Children need access to adequate facilities, quality equipment and professional coaching structures in order to succeed at the highest level. Thereafter, in order to reach further sporting heights, one needs guidance and mentorship. Access to this process within the Township environment is lacking.

The South African government needs to invest in structures and coaches and then assign them to various community clubs. We need to nurture sporting prowess in schools in communities that actually play sport and have the necessary infrastructure to make this work.

We need to look at sports clubs that are proactive in identifying and able to produce and retain players. This does not mean that we neglect those schools and clubs that are not currently up to standard. They should be encouraged with incentives to become part of the process.

Government investment together with corporate South Africa’s support is vital to the success of real transformation in sport – starting from the ground up.

Due to today’s economic climate, Corporate Social Investment is now decreasing, with no relief in sight and this unfortunately has direct implications for sports development. Some Brands are not seeing the bigger picture, choosing only to back those already at the top, in order to benefit from the exposure that comes with this. However, this is at the expense of creating a winning nation, as they are forgetting about the importance of early development where the foundation for winners is laid. Investing in grassroots is investing in their future markets.

An alliance between Government, big business and communities to ensure sports facilities, structures and coaching is available to all youth could go a long way to addressing this problem.

Brad Bing, managing director of non-profit Sporting Chance Development Foundation

About Sporting Chance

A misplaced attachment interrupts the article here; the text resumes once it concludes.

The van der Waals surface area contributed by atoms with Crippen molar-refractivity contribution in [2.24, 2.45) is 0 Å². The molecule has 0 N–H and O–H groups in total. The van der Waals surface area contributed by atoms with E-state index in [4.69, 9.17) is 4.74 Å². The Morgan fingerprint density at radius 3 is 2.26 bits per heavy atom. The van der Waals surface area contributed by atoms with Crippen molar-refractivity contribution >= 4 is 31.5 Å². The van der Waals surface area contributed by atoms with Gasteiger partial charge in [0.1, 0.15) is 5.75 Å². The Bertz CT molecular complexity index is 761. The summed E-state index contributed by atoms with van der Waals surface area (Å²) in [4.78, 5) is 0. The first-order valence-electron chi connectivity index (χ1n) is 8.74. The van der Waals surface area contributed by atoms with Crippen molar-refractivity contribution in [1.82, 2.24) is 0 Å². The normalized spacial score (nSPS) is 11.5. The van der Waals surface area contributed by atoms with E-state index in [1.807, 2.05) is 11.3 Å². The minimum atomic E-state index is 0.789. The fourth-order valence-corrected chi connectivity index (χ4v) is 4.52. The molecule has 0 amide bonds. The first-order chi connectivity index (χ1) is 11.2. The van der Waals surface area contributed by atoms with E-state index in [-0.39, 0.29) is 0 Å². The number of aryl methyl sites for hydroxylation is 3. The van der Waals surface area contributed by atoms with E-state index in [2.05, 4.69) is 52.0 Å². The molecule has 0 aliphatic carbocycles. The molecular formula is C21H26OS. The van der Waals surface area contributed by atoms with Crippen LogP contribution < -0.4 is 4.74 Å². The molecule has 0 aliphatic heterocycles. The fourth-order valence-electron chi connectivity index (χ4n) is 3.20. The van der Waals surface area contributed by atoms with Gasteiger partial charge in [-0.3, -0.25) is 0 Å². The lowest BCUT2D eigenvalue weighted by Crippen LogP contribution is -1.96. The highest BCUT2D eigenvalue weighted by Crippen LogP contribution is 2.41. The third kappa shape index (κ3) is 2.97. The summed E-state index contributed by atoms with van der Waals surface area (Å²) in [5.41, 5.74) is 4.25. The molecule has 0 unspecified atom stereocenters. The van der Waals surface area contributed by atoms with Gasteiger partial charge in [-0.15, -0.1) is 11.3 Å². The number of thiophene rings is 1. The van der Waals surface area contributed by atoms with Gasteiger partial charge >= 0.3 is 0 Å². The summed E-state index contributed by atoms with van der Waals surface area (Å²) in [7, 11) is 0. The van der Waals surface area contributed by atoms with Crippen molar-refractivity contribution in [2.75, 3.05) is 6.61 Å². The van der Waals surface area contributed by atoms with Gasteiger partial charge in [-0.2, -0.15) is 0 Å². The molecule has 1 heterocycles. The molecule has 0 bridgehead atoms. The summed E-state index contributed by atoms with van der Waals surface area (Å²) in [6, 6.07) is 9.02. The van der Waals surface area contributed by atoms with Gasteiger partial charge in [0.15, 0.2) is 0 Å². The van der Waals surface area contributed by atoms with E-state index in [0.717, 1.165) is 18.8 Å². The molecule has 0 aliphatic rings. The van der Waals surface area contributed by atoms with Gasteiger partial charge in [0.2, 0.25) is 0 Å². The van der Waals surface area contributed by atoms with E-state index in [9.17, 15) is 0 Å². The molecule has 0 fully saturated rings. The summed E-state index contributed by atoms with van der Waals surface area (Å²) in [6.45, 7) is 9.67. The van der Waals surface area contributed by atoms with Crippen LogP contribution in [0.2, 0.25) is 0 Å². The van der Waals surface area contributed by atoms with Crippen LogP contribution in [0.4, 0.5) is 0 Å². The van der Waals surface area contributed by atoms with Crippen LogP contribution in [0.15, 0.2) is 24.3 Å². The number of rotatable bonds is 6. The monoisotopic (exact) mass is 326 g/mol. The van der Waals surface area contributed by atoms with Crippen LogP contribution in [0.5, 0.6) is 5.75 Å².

Sporting Chance was started with the prime objective to provide equal opportunities for sporting achievement for as many children as possible, irrespective of race, gender or social class by offering professional coaching.

Over 160,000 children across South Africa are, and have been, involved in its coaching programmes, either through holiday coaching clinics, specialized sport and education projects or through supported schools and sports clubs.

An additional 24,000 children are currently involved in coaching programmes each year and Sporting Chance employs approximately 1,000 part-time coaches.

Its programmes have been extremely successful in identifying and grading potentially talented children without neglecting the concept of ‘offering to a wide cross-section of South Africa’s youth, the opportunity to set and achieve sporting goals’.

3 Comments

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  1. I have had the privilege of my son being involved with Sporting Chance since the early days when my son, after finishing school, also coached the juniors at cricket. More recently a few of my grandsons have been involved with the cricket and hockey coaching from about 5 years of age, one of whom is playing senior cricket while he and another are both playing senior hockey. I fully support the excellent work that Brad and his team have done all this time in so many fields. It would be a good example for others to follow. The parents also need to be supportive as sporting equipment is very costly and should attend their children’s matches, no matter what level they are playing at. Obviously this is not always possible in outlying areas where the conditions are not the best and require more interested coaches, referees, etc,as well as equipment. In years gone by the schools would provide kits for the teams, containing all the necessary requirements, but this no longer happens. Best wishes to all aspiring players!